Originally Stackoverflow was quite light on for advertising, limited to a (mostly textual) right sidebar. The site started out looking much like this:
Now if you have less than 200 reputation it looks like this:
Interestingly, it only seems to look like this in Internet Explorer, even when I delete all my cookies. Firefox and Chrome (cookies deleted) still look like the original.
The difference? The right sidebar is “higher contrast” and there is an ad banner at the top of the question (and another further down). The top ads I believe were once text only, which is far less invasive. But Jeff has stated there won’t be any Flash or animated ads.
The latest controversy concerns the “offensive” advertising indicated to the left. Along with the "offensive" Adobe icons.
Call me crazy but I actually like these Adobe symbols on anything Flash/Flex related. It makes them easier to spot and I think it adds value. Spotting an Adobe icon is easier than finding the exact text that you’re after.
if you do find all questions tagged with one of these sponsored tags, you get this:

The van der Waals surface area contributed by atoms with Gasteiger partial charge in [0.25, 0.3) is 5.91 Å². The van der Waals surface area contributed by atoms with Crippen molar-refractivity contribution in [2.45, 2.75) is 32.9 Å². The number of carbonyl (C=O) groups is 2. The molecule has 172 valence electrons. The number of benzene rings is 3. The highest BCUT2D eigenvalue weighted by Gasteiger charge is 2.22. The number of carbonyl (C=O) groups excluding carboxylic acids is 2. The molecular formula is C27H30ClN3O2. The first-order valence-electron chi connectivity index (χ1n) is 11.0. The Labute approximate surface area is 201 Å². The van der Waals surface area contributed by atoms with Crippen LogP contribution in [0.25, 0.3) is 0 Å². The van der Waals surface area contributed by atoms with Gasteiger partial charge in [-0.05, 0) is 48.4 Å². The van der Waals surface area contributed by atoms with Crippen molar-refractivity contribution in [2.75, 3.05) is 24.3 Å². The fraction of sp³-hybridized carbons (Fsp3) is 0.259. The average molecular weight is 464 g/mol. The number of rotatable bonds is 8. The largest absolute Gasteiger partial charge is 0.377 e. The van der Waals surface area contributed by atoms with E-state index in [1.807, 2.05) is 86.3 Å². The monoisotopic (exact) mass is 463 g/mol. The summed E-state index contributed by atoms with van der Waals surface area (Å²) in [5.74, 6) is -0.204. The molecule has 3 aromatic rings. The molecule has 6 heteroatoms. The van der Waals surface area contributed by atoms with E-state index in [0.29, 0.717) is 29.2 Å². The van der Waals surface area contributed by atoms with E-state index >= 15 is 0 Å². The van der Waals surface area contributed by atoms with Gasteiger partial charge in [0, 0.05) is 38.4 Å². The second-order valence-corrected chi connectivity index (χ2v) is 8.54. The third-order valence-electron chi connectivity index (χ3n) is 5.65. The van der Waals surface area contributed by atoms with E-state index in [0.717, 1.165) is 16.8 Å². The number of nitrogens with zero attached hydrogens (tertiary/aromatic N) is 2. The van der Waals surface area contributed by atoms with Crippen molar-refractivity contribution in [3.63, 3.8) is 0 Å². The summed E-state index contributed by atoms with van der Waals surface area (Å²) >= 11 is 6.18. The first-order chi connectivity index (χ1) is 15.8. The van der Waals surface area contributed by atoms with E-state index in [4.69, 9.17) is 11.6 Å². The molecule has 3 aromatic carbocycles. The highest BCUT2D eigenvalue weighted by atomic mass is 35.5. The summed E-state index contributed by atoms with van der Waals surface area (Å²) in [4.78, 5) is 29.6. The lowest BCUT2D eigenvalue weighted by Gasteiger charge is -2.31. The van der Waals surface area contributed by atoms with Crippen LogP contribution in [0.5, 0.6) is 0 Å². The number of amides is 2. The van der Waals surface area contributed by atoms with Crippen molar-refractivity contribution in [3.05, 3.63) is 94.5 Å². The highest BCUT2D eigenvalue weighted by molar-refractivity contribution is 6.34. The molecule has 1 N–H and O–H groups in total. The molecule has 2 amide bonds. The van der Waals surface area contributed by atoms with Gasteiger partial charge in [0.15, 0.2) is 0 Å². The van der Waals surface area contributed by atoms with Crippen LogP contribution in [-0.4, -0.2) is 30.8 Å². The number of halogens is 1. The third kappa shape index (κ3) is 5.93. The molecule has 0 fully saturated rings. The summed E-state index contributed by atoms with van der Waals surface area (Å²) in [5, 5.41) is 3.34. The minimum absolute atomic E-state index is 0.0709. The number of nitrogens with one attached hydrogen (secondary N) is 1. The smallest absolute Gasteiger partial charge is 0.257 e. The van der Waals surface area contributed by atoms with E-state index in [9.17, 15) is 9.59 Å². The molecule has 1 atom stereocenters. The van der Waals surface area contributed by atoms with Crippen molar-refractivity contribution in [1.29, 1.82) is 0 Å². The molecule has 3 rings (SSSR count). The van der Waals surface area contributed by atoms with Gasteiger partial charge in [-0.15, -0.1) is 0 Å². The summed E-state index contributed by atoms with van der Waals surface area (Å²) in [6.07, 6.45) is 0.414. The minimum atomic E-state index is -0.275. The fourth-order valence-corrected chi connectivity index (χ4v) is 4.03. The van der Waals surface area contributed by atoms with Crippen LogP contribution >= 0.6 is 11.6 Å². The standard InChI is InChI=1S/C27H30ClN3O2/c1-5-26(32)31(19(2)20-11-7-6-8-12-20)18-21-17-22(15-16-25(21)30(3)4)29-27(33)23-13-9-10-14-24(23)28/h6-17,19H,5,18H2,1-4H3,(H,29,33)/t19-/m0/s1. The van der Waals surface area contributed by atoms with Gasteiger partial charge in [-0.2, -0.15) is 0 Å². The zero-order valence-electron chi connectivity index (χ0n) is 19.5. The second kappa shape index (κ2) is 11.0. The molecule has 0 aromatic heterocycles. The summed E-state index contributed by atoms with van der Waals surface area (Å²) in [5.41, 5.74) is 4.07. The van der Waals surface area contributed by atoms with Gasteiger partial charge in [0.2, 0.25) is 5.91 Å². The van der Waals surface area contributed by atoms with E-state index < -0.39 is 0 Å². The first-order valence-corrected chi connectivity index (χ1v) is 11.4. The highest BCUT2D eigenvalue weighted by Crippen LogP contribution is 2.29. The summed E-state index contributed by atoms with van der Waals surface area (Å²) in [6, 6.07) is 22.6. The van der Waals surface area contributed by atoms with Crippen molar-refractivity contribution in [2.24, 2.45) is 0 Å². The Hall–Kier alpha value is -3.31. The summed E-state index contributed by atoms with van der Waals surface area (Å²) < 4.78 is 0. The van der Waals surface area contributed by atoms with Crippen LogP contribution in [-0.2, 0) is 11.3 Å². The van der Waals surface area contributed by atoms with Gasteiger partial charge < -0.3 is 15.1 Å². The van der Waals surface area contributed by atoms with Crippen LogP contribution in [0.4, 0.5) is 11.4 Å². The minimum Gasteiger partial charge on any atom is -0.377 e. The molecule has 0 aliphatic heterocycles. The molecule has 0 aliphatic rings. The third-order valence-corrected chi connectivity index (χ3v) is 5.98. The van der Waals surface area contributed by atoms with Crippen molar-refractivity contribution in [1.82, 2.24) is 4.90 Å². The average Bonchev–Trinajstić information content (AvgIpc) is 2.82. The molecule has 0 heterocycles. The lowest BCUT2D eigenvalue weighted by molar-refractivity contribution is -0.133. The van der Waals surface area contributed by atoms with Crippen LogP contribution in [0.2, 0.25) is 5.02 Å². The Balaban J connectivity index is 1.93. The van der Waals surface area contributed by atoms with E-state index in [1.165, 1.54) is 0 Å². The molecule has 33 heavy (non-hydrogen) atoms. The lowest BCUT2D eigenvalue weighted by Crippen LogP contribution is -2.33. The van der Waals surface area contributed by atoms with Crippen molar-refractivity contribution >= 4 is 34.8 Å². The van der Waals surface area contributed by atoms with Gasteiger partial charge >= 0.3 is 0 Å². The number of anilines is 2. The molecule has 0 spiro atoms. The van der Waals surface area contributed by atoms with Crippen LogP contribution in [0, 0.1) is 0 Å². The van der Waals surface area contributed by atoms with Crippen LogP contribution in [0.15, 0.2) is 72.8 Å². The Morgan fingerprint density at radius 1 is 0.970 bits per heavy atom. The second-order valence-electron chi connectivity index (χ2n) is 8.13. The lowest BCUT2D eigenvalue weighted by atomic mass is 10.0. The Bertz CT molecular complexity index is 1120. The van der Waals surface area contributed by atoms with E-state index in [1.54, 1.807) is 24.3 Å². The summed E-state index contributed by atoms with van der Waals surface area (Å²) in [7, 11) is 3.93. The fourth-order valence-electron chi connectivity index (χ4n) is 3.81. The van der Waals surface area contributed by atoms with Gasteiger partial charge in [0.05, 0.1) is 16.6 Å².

Is this too much? In my opinion? No. Others (naturally) disagree. Some to the point that they’ve written a script to remove such sponsored content.
Such activities, if done by a sufficiently large percentage of the userbase, undermine that site’s ability to generate revenue that pays for the site existing.
“But I Don’t Click on Ads Anyway!”
The first obvious rationalization is that basically ads don’t affect you. Bullshit. Ads do two things: they attempt to entice the user to take particular action, clicking through, buying something and so on. They also simply raise awareness of a brand, product or service. This is all about mind share. This one is subtle and hard to measure but if you see an ad or a logo often enough you’ll subconsciously recognize it.